Thursday, November 18, 2010
By Therese Fowler
Though I write novels and have an enduring, unwavering love for books, I sometimes step out on the relationship and go see a film. It doesn’t feel like cheating. After all, the love I’m indulging in either case is Story.
In the same way that I lose myself inside a good book’s story, a good movie takes me someplace new and different. Sometimes it’s an escape. Other times it’s an experience. I especially love a book or film that can bring me to tears—of mirth or of sorrow, I have no preference. All I want is to be in some way significantly moved.
Film does something that a book can’t: it presents action, setting, and dialogue simultaneously—which is why you can experience in only a couple of hours a story that would take days to read. This fascinates me. In another life I might have been a filmmaker.
But I’m a novelist, a storysmith whose medium is words. The next best thing for me, then, would be to see one of my books made into a really good film.
Authors gets used to spending a great deal of time in limbo. We wait for inspiration, for epiphanies, for our agent and/or editor to read our drafts; we wait to see cover design, we wait for our paychecks, we wait to see copyedits and page proofs and bound galleys and the finished book in stores. We wait to see if readers respond well. So when a film agent decides to take on one of our books with hopes of finding it a Hollywood home, we’re already good at the limbo that is surely ahead here, too.
This is where I’m living right now—in Hollywood limbo. My latest novel, Exposure, which will be published in early May, captivated a film agent at Paradigm. This itself is a thrill; Paradigm reps some of my favorite talent (to use the industry term); I love that I now have something in common with Philip Seymour Hoffman.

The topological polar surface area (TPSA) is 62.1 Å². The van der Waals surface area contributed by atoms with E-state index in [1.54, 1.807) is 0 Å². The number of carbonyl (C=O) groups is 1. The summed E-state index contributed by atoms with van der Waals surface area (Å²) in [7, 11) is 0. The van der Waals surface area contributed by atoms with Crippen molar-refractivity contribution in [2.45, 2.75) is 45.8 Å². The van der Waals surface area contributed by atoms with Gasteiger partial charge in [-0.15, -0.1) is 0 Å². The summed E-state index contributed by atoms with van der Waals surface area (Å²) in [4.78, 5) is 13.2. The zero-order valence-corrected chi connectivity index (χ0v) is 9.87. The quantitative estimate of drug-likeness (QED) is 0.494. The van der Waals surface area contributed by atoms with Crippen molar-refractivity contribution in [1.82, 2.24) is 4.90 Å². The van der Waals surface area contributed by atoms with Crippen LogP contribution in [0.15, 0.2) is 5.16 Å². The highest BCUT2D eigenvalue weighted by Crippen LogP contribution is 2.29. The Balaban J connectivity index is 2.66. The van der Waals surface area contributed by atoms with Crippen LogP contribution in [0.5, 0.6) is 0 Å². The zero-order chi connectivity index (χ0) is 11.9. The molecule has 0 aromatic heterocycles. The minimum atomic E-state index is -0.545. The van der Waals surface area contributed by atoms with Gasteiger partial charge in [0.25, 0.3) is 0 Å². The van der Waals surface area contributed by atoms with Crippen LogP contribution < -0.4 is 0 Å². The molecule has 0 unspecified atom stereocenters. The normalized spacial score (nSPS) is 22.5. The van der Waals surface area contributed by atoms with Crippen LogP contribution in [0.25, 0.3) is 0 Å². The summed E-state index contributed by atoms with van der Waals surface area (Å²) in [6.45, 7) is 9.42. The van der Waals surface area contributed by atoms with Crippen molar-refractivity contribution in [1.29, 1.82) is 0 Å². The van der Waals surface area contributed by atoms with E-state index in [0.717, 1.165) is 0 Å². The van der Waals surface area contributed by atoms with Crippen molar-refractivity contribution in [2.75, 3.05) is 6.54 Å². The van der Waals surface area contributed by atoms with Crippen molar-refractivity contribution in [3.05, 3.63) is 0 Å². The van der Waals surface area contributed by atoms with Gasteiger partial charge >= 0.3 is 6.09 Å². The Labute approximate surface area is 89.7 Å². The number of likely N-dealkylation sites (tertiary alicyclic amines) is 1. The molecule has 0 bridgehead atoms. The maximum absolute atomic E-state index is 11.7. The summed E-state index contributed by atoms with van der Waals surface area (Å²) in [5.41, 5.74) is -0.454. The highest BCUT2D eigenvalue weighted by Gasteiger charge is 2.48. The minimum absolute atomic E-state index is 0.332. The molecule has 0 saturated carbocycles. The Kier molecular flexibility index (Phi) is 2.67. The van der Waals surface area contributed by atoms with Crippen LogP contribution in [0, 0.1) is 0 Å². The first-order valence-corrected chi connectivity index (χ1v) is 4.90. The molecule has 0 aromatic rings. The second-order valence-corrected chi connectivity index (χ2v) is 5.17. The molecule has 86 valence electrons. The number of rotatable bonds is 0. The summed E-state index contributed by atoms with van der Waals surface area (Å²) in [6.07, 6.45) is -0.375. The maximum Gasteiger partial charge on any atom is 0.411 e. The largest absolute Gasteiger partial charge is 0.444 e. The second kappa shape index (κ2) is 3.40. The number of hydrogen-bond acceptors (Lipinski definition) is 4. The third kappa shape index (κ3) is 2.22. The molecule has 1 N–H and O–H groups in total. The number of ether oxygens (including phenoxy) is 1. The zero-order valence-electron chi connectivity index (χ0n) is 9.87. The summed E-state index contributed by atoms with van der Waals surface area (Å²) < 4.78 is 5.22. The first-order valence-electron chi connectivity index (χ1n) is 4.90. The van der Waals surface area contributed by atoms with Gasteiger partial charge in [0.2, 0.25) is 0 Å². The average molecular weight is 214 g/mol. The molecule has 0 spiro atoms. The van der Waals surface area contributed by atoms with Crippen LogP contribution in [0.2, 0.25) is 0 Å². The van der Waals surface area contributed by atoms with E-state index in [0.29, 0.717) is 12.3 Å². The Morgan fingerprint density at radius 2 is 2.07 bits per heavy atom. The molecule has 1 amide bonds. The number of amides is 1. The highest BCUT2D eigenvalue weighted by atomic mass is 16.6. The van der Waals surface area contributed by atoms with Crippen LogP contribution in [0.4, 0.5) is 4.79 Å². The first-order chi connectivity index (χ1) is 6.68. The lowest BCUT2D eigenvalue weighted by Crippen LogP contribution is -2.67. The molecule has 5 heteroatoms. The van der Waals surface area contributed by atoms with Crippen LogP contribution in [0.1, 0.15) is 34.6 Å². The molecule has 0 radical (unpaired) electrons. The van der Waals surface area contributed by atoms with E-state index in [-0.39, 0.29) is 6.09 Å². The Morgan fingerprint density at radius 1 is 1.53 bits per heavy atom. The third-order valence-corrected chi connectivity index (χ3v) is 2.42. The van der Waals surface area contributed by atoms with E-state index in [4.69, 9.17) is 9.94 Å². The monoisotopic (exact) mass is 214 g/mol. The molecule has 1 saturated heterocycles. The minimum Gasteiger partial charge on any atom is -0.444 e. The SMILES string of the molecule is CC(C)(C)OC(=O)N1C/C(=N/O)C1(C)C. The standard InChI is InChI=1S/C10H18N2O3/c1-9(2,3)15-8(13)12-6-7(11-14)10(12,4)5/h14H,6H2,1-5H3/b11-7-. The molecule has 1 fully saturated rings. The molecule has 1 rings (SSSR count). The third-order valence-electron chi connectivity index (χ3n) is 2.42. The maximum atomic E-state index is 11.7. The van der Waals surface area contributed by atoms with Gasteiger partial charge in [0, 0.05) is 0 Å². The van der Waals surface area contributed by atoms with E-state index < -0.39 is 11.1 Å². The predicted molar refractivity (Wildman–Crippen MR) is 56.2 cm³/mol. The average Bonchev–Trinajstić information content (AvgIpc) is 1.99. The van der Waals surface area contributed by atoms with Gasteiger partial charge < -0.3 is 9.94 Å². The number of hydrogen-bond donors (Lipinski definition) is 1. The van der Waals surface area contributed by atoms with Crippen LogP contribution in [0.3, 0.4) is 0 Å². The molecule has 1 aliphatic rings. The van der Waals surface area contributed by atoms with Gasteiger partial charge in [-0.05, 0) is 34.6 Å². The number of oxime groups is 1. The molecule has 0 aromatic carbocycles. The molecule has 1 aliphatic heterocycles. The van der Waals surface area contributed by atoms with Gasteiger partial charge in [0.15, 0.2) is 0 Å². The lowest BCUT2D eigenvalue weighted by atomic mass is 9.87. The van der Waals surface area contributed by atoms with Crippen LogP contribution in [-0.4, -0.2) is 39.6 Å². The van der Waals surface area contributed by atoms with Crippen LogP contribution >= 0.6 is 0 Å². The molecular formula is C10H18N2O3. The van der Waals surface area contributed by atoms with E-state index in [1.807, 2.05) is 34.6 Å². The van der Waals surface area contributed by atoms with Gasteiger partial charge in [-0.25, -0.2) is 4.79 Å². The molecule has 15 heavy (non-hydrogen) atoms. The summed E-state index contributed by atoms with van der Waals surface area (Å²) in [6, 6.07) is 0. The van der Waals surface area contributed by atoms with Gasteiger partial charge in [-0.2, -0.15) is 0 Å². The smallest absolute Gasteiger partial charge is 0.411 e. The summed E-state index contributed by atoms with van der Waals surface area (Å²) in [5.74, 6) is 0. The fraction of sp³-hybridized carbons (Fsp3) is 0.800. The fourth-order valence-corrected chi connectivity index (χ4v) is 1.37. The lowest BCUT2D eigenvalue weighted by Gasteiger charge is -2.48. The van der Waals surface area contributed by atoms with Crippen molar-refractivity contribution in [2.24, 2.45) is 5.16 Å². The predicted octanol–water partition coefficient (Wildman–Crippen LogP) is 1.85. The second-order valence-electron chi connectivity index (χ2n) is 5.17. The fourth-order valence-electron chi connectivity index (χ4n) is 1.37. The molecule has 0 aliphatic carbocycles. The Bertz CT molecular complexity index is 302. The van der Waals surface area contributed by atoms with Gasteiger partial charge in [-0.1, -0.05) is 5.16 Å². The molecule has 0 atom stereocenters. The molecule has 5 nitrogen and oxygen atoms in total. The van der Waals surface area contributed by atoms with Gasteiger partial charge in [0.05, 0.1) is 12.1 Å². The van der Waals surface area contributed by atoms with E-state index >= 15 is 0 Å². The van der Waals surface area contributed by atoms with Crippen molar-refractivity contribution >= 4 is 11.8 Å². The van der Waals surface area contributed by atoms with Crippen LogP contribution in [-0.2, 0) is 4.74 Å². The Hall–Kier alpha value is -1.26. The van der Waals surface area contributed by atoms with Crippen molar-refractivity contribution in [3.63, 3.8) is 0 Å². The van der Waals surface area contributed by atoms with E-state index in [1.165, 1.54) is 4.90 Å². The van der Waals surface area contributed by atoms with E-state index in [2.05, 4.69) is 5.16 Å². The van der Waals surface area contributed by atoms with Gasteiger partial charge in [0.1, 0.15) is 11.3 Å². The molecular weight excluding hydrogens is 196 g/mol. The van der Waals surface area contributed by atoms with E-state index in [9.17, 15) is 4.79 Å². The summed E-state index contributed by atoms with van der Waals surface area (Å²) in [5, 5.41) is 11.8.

The agent put the manuscript into the hands of some producers, some of whom then became captivated too, I’m told. Not being of Hollywood, I wasn’t instantly familiar with the names. Google helped me out, and very quickly afterward I swooned. (Truly. I am not prone to hyperbole, my friends.) I wish I could tell you more, but I’m not at liberty to share names right now. I have to say, though, that regardless of the outcome, this is a lifetime highlight for me.
Right now, certain directors are considering the project. Certain writers have been approached, and certain studios, and certain actors. Certain meetings are taking place. Of course, the whole endeavor is uncertain. Even if the film rights get optioned and the ideal people sign on, there are many more hurdles that have to be overcome before the movie gets made. Some of the other gals here can tell you that what happens most often in these scenarios is…nothing.
So, I wait, and I hope, and I admire the chicken eggs without counting them. I write—my April 1st deadline won’t wait, after all. I go see movies, and I buy my favorites and watch them over again at home. Two DVDs I own that are among my favorite books-to-film are Jane Austen’s Pride and Prejudice, and Arthur Golden’s Memoirs of a Geisha. While I wait, tell me, what are some of your favorites?
Therese Fowler is the author of Souvenir and Reunion. She has worked in the U.S. Civil Service, managed a clothing store, lived in the Philippines, had children, sold real estate, earned a B.A. in sociology, sold used cars, returned to school for her MFA in creative writing, and taught college undergrads about literature and fiction-writing -- roughly in that order. With books published in nine languages and sold world-wide, Therese writes full-time from her home in Wake Forest, NC, which she shares with her husband, four amiable cats, and four nearly grown-up sons.